Power/Performance Bits: Feb. 26

Integrated RRAM; calculating EM noise; autonomous fines.


Integrated RRAM for edge AI
Researchers at CEA-Leti and Stanford University have developed the first circuit integrating multiple-bit non-volatile Resistive RAM (RRAM) with silicon computing units, as well as new memory resiliency features that provide 2.3-times the capacity of existing RRAM.

The proof-of-concept chip monolithically integrates two heterogeneous technologies: 18KB of on-chip RRAM on top of commercial 130nm silicon CMOS with a 16-bit general-purpose microcontroller core with 8KB of SRAM.

According to the team, the new chip delivers 10-times better energy efficiency (at similar speed) versus standard embedded FLASH, due partly to ultra-fast and energy-efficient transitions from on mode to off mode and vice versa. Additionally, the 2.3 bits/cell RRAM design enables higher memory density yielding 2.3x better neural network inference accuracy, for example, compared to a 1-bit/cell equivalent memory.

To counter write failures common to NVM, the team created a technique called ENDURER, an endurance mitigation mechanism that includes a coherent write buffer and periodic remapping algorithm, that should give the chip a 10-year functional lifetime.

Target applications include energy-efficient, smart-sensor nodes to support AI on IoT edge devices. The technology was presented on Feb. 19, at the International Solid-State Circuits Conference (ISSCC) 2019 in a paper titled, “A 43pJ/Cycle Non-Volatile Microcontroller with 4.7μs Shutdown/Wake-up Integrating 2.3-bit/Cell Resistive RAM and Resilience Techniques”.

Calculating EM noise
Researchers at Osaka University developed an algorithm for numerical calculation of electromagnetic (EM) noise in electric circuits.

The algorithm developed is for computer simulation of electric circuits in which transmission lines are connected with lumped element models. According to the team, the solution of problems along a transmission line is typically performed using partial differential equations, while the solution of problems in a lumped constant circuit uses ordinary differential equations. In order to connect these two different differential equations and solve these problems, the researchers introduced the incidence matrix found in circuit theory and time domain impedance.

The team says that previously, this solution required a method to replace lumped constant circuits with transmission lines, but this new method does not require such a replacement, allowing for more practical calculations.

Based on the results of calculations using this algorithm, the researchers demonstrated that EM noise could be reduced by using the symmetric 3-line configuration of the circuit. Their calculation method is for one-dimensional multi-conductor transmission lines, but they have already developed a patent pending calculation algorithm in two- and three-dimensional multi-conductor transmission lines as well.

“Eventually, we aim to develop an ‘EM noise-less infrastructure.’ In addition to improving device performance, we’d like to realize a society in which people can use high value-added equipment, such as equipment with ultra-low power consumption and ultra-low waste heat,” said Masayuki Abe, a professor at Osaka. “Specifically, we will theoretically clarify a noiseless structure of electronic circuits and demonstrate that drastic reduction of EM noise can lead to a breakthrough that allows for low power consumption.”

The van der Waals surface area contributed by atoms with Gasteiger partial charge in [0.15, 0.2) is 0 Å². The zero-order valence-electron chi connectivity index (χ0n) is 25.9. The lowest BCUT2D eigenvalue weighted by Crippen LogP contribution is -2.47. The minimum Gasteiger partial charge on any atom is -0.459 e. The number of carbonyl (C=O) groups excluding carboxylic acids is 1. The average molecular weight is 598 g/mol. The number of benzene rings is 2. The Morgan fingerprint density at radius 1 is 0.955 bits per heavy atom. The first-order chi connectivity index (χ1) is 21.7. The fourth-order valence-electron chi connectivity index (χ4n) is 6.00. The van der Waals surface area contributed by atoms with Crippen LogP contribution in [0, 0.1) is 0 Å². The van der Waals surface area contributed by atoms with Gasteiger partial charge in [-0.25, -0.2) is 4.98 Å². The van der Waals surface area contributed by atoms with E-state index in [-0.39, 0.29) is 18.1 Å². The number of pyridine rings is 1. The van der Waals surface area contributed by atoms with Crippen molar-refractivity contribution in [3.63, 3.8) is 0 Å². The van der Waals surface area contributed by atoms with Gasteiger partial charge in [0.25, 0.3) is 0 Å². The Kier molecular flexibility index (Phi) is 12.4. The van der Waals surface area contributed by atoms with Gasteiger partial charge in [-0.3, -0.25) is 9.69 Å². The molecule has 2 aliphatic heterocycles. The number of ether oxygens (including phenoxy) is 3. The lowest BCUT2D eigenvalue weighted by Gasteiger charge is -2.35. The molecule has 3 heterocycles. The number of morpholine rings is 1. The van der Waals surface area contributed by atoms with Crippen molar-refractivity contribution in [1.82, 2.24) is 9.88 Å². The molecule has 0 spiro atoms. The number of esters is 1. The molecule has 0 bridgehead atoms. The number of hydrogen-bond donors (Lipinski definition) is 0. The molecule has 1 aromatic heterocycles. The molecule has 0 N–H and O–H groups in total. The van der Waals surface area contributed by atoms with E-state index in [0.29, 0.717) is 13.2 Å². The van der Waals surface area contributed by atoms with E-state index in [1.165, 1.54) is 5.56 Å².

Hiroshi Toki, professor at Osaka, adds, “Our goal is to use our method to develop advanced technology into general purpose technology and establish guidelines for developing the concept of noiseless electronic devices into projects with both social and economic impact.”

In addition to analysis of time and frequency domains of EM noise, their algorithm could be used for various applications, such as generation of heat by noise, metamaterials, and antenna analysis.

Autonomous fines
Is now the time to think about levying fees on autonomous vehicles? A researcher at the University of California, Santa Cruz thinks so, before they become commonplace.

The particular focus is autonomous taxis cruising highly congested downtown streets while waiting for passengers, slowing down the rest of traffic rather than paying parking fees.

“Parking prices are what get people out of their cars and on to public transit, but autonomous vehicles have no need to park at all. They can get around paying for parking by cruising,” argues Adam Millard-Ball, an associate professor of environmental studies at UCSC. “They will have every incentive to create havoc.”

Under the best-case scenario, the presence of as few as 2,000 self-driving cars in downtown San Francisco will slow traffic to less than 2 miles per hour, according to Millard-Ball, who uses game theory and a traffic micro-simulation model to generate his predictions.

“Even when you factor in electricity, depreciation, wear and tear, and maintenance, cruising costs about 50 cents an hour–that’s cheaper than parking even in a small town,” said Millard-Ball. “Unless it’s free or cheaper than cruising, why would anyone use a remote lot?”

While congestion pricing, which charges a flat fee to drive in or enter a city center, has proven an effective way to regulate pollution and congestion, it’s a politically difficult move. Which is why Millard-Ball is arguing for AV regulation now.

“As a policy, congestion pricing is difficult to implement. The public never wants to pay for something they’ve historically gotten for free,” he said. “But no one owns an autonomous vehicle now, so there’s no constituency organized to oppose charging for the use of public streets. This is the time to establish the principle and use it to avoid the nightmarish scenario of total gridlock.”

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